7. Flavor of Green Tea Over Rice (1952)
A gentle and under-appreciated domestic drama, it revolves around childless middle-class couples, Mokichi (Shin Saburi) and Taeko (Michiyo Kogure). Their marriage has reached a phase that is defined by lies and petty squabbles. Taeko finds her husband to be a dull salaryman who sneaks out to the pachinko parlor. She addresses him as ‘Mr. Bonehead’ to her friends. Soon, Taeko along with her niece, Setsuko – who is reluctant about the arranged marriage – goes on a spa trip with her pals.
Ozu uses the couple’s conflicts and Setsuko’s perspective to reflect on the pros and cons of modern married relationships. Yasujiro Ozu and Kogo Nada never create uni-dimensional characters. We can relate to their characters’ multifaceted emotions: from feelings of frustration and contempt to hope and compassion. Ozu beautifully stages the couple’s eventual reconciliation. He ends the film on a tender note, with Mokichi and Taeko enjoying life’s simple pleasures.
8. Tokyo Story (1953)
One of the greatest films ever made, Tokyo Story is a quintessential Ozu film. Film critic Roger Ebert, who often championed Ozu, said “It doesn’t want to force our emotions, but to share its understanding.” Perhaps, that’s why this simple story of grandparents visiting their children and grandchildren in Tokyo hits us so hard. Ozu makes us understand every character’s struggles, imperfections, and dreams so well we see the world from their perspectives. Ozu is a master at crafting visual ironies. Even simple moments or dialogues can leave you shattered.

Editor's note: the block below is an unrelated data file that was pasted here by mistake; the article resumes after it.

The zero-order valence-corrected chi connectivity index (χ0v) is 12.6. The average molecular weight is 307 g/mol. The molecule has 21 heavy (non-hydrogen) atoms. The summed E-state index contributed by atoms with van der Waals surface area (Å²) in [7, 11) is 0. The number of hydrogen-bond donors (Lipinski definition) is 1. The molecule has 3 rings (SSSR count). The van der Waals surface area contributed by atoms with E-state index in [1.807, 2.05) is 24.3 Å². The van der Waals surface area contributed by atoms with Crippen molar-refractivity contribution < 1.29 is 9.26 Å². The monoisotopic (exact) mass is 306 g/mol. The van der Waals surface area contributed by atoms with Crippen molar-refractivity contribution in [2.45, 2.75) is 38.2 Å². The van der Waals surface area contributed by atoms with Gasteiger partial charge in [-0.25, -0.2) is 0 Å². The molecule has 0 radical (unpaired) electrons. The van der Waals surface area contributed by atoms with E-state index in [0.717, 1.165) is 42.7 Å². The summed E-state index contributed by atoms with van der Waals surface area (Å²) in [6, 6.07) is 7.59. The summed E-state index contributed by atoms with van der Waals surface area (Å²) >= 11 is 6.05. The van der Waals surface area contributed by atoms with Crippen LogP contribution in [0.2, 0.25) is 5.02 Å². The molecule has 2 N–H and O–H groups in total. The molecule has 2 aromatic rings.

When Noriko (Setsuko Hara), the widowed daughter-in-law of the old couple, says how ‘life is disappointing,’ it’s hard to hold back tears. The plot of Tokyo Story has been repeated several times in films that came after. It deals with timeless themes such as intergenerational conflict, aging, loneliness, etc. Yet this universal story retains a resonance only through Ozu’s empathetic viewpoint. Chishu Ryu is magnificent as the grieving old father.